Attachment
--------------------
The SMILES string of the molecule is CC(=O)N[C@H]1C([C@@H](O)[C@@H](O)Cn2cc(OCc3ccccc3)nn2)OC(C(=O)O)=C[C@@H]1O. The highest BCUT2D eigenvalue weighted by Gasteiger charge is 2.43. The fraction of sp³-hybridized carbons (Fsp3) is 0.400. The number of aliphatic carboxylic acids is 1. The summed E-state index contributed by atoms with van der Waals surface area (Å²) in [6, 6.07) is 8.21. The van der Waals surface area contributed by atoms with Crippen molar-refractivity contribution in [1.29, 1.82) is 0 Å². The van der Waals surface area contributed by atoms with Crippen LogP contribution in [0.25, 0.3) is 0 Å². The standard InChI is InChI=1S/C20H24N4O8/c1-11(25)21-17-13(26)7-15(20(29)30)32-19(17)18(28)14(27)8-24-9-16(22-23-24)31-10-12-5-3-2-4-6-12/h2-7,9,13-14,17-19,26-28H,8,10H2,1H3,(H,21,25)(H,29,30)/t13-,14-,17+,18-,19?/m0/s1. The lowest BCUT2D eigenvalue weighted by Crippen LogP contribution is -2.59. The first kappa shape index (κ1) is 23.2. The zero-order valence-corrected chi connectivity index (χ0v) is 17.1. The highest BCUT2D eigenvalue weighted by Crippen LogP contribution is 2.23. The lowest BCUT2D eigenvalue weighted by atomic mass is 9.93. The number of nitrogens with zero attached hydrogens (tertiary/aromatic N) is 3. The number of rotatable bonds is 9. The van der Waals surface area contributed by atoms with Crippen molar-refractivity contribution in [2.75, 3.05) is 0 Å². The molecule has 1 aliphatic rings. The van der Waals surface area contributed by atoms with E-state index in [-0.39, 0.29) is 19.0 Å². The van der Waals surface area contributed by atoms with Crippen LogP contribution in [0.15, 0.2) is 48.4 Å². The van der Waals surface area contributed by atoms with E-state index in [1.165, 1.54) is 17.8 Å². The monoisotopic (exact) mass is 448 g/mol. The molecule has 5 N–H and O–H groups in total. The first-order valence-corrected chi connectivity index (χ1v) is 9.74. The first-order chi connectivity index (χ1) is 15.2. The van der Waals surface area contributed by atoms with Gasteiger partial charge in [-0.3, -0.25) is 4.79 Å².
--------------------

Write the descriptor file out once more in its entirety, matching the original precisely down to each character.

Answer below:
The SMILES string of the molecule is CC(=O)N[C@H]1C([C@@H](O)[C@@H](O)Cn2cc(OCc3ccccc3)nn2)OC(C(=O)O)=C[C@@H]1O. The highest BCUT2D eigenvalue weighted by Gasteiger charge is 2.43. The fraction of sp³-hybridized carbons (Fsp3) is 0.400. The number of aliphatic carboxylic acids is 1. The summed E-state index contributed by atoms with van der Waals surface area (Å²) in [6, 6.07) is 8.21. The van der Waals surface area contributed by atoms with Crippen molar-refractivity contribution in [1.29, 1.82) is 0 Å². The van der Waals surface area contributed by atoms with Crippen LogP contribution in [0.25, 0.3) is 0 Å². The standard InChI is InChI=1S/C20H24N4O8/c1-11(25)21-17-13(26)7-15(20(29)30)32-19(17)18(28)14(27)8-24-9-16(22-23-24)31-10-12-5-3-2-4-6-12/h2-7,9,13-14,17-19,26-28H,8,10H2,1H3,(H,21,25)(H,29,30)/t13-,14-,17+,18-,19?/m0/s1. The lowest BCUT2D eigenvalue weighted by Crippen LogP contribution is -2.59. The first kappa shape index (κ1) is 23.2. The zero-order valence-corrected chi connectivity index (χ0v) is 17.1. The highest BCUT2D eigenvalue weighted by Crippen LogP contribution is 2.23. The lowest BCUT2D eigenvalue weighted by atomic mass is 9.93. The number of nitrogens with zero attached hydrogens (tertiary/aromatic N) is 3. The number of rotatable bonds is 9. The van der Waals surface area contributed by atoms with Crippen molar-refractivity contribution in [2.75, 3.05) is 0 Å². The molecule has 1 aliphatic rings. The van der Waals surface area contributed by atoms with E-state index in [-0.39, 0.29) is 19.0 Å². The van der Waals surface area contributed by atoms with Crippen LogP contribution in [0.15, 0.2) is 48.4 Å². The van der Waals surface area contributed by atoms with E-state index in [1.165, 1.54) is 17.8 Å². The monoisotopic (exact) mass is 448 g/mol. The molecule has 5 N–H and O–H groups in total. The first-order valence-corrected chi connectivity index (χ1v) is 9.74. The first-order chi connectivity index (χ1) is 15.2. The van der Waals surface area contributed by atoms with Gasteiger partial charge in [-0.3, -0.25) is 4.79 Å².